Suzuki's Jimny Still A Budget-Friendly All-Rounder
Like Land Rover's Defender, the Suzuki Jimny has achieved '4WD icon' status and doesn't need optional or aftermarket add-ons to promote its toughness.
The venerable Jimny remains popular with young, first-time SUV buyers and those with a taste for extreme off-road action. In fact, locally in 2009 the Jimny outsold bigger name vehicles such as the Jeep Patriot, Skoda Octavia Scout and SsangYong Actyon - and very nearly eclipsed sales of the Land Rover Freelander.
What You Get
For $19,990 (manual) or $22,490 (automatic), the Suzuki Jimmy gives you a weekend/holiday escape to just about anywhere plus reasonable working week drivability and convenience.
Car Showroom enjoyed a week behind the wheel of the entry-level manual Jimny and to be honest we found it hard to fault. It doesn't pretend to be a luxury full-size SUV, as sold by manufacturers from every corner of the globe, and when you combine its off-road competence with that pricing…well, we 'get it'.
You get four seats, standard air-conditioning and power windows, a handy luggage capacity, reasonable performance and those tough looks. And the 1,100kg towing capacity will handle your wave runner or dirt bike with ease.
Under The Hood
Suzuki's 1.3-litre VVT four-cylinder gets the job done around town and off the beaten track. Maximum power is 63kW, peak torque is 110Nm and - with a combined cycle of 7.1l/100kms (manual) - it is Australia's most fuel-efficient petrol SUV. The fuel tank capacity is 40 litres.
We tested a five-speed manual; the automatic is a four-speed and the four-wheel-drive system is controlled by a push-button.
In working week commuter traffic you do need to work the gearbox to keep the engine revving and at 100 km/h-plus on freeways, the Jimny does get a little noisy at high engine speeds - the Land Rover Defender has the same characteristics. Take the Jimny off-road and that 1.3-litre powerplant soaks up the work with ease, propelling the Jimny up steep hills and over obstacles with ridiculous ease.
The Jimny is a four-seater, however full-size adults will not appreciate the rear seat for extended journeys. Up front, the most recent upgrades deliver more supportive seats with new fabrics.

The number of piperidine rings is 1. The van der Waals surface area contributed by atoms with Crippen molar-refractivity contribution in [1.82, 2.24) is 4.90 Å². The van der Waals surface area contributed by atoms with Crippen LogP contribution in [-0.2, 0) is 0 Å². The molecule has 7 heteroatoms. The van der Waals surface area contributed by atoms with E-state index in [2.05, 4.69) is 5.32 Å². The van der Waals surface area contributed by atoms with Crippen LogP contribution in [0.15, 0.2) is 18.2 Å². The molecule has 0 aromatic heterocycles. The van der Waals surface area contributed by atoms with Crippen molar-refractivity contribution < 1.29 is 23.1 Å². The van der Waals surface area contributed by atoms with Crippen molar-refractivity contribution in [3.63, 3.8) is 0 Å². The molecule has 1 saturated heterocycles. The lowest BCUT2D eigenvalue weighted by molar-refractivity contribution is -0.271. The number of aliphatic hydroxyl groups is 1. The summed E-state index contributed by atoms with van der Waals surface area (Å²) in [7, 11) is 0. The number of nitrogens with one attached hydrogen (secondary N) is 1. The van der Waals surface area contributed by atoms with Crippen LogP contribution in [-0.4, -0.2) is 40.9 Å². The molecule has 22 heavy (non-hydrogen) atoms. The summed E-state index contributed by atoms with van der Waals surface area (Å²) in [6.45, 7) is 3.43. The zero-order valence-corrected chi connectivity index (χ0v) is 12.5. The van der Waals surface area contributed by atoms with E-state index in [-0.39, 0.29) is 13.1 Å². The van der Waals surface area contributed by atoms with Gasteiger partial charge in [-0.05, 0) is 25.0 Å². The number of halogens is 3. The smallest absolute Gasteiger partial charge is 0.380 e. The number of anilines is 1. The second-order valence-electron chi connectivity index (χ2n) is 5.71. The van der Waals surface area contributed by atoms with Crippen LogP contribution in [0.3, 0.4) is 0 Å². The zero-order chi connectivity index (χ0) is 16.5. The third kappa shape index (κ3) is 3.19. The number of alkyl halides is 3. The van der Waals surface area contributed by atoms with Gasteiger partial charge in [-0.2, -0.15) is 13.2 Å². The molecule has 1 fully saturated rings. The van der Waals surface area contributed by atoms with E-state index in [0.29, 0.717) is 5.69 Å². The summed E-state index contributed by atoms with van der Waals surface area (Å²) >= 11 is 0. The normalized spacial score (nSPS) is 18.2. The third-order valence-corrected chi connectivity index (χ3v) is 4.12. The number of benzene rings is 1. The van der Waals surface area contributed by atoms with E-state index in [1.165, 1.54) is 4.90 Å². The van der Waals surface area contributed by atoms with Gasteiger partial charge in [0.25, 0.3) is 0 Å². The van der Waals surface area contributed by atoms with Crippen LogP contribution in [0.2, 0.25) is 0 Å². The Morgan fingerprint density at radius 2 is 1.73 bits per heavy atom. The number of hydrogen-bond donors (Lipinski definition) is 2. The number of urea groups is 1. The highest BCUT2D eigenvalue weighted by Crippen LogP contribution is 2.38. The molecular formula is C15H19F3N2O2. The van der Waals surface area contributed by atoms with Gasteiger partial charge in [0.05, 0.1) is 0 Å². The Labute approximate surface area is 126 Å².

For the driver, the changes also include a new, three-spoke steering wheel and revised instrumentation, with a conventional meter cluster providing vital information clearly with nice graphics.
The audio system is a two-speaker single CD unit and there is a 12-volt power outlet.
Sure, it's no Range Rover but the Jimny delivers a comfortable driving position, good all-round visibility and standard air-conditioning which accommodated a Melbourne summer heat wave.
Also included in the most recent Jimny upgrades, the rear seat folds in a single action to provide a surprising 816 litres of cargo capacity.
Exterior & Styling
Again the similarities to the Land Rover Defender appear - the Jimny isn't the newest SUV in the shed and that 'timeless' look (albeit nowhere near as old as the Defender) is part of the cachet. The Jimny's basic body style has been around since 1999 and it still looks tough totally standard, while some 'pretend' soft-roaders need optional or after-market add-ons to introduce some ruggedness to their appearance.
This rugged exterior is part of the respect the Jimny has earned over the years - both with serious off-roaders and first-time SUV buyers. It looks like it can easily absorb the knocks and scrapes of everyday life - you won't find Jimny owners parking in remote shopping mall car spots just in case someone opens a car door onto their Suzuki or to avoid out-of-control shopping trolleys!
Minor changes at the most recent upgrades saw the introduction of a new front bumper and body-colour exterior mirrors - otherwise the Jimny remains so boxy it's cool.
On The Road
With its short 2250mm wheelbase and three-section ladder frame chassis, the Jimny does favor off-road agility over sealed road smoothness. That's not to say it's in any way unpleasant in city driving…and Jimny buyers know all about that compromise.
Working in tandem, the 1.3-litre engine and five-speed manual transmission provide reasonably zippy performance for city maneuvers. Certainly, parking in tight city carparks is a breeze.
On poor secondary roads and over Melbourne's notorious tram and train track crossings, the Jimny does get a bit hard. Again, the live front and rear ends with three-link coil springs and separate shock absorbers is an ideal set-up for hard work off the beaten track.
Take the Jimny into the bush and be prepared for fellow off-roaders to give you that wise 'nod' of recognition - this is one serious hombre in dirt, mud, sand, in ruts and over rocks. Ground clearance is plentiful, the entire undercarriage is as strong as it gets and with an approach angle of 42 degrees/departure angle of 46 degrees… well, there are not too many tracks to test a Jimny.
Before considering a Jimny you have to 'get it'. This is a vehicle for major off-road action that does present some compromises for everyday city driving.
For those with restricted budgets, the Jimny provides all of the off-road adventure a $100K-plus full-size SUV can deliver -- albeit in a small package. Or, if your lifestyle dictates a tough, no frills vehicle that isn't afraid to cop some knocks, the Jimny is your car as well.
The Jimny has no competition as a sub-$20K starting price 4WD. The SsangYong Actyon is a mid-size with a 2.0-litre turbo-diesel engine, but it starts at $26,990. For the Kia Sportage and Hyundai Tucson you'll need to pony-up more than $30,000 to get a four-wheel-drive version.
Toughness; value; off-road performance
Hard on-road ride; squeezy interior